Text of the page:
After our discussion with Laura Meadows today, I thought it would be interesting to look at the Ferguson movement in terms of Bernstein and Meadows’ research.
First, the social movement in Ferguson is identified as using both instrumental and identity logic of action, but seems to be mostly externally oriented. The movement is instrumental because the city residents have used a variety of protests that aimed at seeking specific goals, such as the release of the involved police officer’s name and later the call for his arrest. They have also circulated a petition for institution of cameras to monitor police behavior, and asked the government to start an investigation into the police department for abuses/wrong-doing.
Bernstein would see Ferguson’s movement for the logic of action it employs, especially given the context of the community’s situation in contemporary society. The idea of getting out a certain message ties into Laura Meadow’s research, the identity of action side of this movement would likely be looking to change society’s perspectives of their community, not a voting majority. However, the instrumental side that is looking to get an investigation or petition passed will be seeking a voting majority to approve their goals.
These collective actions seek to encourage empowerment of community members, and to increase democratic participation or representation of the community. Within the Ferguson movement, anyone who believes in the cause may join the movement, indicating Bernstein’s idea of inclusivity. By involving the community to rally around justice for a college-bound teen the movement can create a platform for asking for the implementation of new policies such as the cop cameras.
When journalists were allowed into the city, or arrested, they could provide pictures, videos, and details of the situation on the streets that added a dimension to the police’s information. However, as Bernstein points out, if public officials are not receptive to the community, the movement’s goals won’t be recognized. This miscommunication, lack of information, and general dissatisfaction between the community and most of the city and state officials seems to indicate that the community is struggling to reach a receptive polity. The absence of a receptive polity is one of the critical problems with the Ferguson movement gaining traction, seeing as it took three weeks before a federal investigation was launched.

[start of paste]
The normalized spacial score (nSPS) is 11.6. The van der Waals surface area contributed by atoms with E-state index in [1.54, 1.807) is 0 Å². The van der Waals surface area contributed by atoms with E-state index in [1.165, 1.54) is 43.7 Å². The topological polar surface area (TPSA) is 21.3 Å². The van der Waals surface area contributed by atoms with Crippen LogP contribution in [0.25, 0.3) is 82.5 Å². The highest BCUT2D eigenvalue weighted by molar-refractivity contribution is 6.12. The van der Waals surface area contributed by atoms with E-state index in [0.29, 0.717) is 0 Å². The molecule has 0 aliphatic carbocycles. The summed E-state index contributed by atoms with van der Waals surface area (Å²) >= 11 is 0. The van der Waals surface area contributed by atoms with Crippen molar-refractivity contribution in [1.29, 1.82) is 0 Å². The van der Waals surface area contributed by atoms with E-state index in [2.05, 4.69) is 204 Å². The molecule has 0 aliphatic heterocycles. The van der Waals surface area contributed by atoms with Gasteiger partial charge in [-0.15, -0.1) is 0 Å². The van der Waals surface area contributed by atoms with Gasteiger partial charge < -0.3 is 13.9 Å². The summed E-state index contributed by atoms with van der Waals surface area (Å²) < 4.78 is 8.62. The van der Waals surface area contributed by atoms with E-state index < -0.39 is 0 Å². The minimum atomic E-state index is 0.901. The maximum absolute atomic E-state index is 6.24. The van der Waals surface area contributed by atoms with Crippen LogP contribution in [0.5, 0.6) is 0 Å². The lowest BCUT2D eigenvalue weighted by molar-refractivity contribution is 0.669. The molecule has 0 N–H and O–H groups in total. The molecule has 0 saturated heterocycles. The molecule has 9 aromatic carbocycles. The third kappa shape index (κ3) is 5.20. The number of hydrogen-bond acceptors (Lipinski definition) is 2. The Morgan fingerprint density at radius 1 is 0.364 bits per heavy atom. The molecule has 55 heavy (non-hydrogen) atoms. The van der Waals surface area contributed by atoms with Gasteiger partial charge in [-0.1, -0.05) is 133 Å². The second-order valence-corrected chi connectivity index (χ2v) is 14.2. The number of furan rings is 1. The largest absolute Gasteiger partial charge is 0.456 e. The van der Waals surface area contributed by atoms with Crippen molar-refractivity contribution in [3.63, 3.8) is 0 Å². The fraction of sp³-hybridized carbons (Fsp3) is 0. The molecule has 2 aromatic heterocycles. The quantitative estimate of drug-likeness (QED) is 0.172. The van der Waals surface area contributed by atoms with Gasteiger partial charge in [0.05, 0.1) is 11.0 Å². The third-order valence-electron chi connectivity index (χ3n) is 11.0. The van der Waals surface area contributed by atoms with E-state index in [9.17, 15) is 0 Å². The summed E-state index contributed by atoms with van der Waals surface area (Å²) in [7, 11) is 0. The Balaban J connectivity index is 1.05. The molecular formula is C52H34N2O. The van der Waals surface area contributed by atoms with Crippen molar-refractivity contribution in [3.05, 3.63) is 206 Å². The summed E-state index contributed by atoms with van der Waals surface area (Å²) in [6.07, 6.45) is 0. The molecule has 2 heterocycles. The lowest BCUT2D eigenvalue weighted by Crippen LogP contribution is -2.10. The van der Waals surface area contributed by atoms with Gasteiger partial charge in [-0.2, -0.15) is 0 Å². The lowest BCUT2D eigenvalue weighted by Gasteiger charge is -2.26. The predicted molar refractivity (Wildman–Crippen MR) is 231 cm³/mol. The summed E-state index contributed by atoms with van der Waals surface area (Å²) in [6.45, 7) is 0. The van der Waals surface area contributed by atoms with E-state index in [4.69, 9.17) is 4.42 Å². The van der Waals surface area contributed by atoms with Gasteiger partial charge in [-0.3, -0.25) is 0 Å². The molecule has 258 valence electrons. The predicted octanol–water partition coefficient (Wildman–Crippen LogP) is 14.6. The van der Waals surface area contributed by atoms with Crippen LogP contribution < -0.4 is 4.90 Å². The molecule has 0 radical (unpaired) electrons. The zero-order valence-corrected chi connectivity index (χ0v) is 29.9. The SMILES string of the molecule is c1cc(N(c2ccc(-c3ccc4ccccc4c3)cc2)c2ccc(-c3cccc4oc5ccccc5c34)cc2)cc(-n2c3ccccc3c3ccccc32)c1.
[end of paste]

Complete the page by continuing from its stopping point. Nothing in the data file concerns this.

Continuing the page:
At the same time, the movement is also looking to change cultural perspectives, stereotyping, and framing of black people and communities. The “#IfTheyGunnedMeDown,” is an example of how the movement seeks to change the framing and stereotyping associated with media stories involving black people and communities. As journalists, we are taught that the media doesn’t tell us how to think, but what to think about. If this movement can change how the media portrays black or minority crime victims then we can start to change the way that society thinks about these stereotypes. The movement’s goal to have regular people portrayed as they were in everyday life rather than using a compromising picture to frame a story in a certain light was the aim of the “#IfTheyGunnedMeDown,” campaign.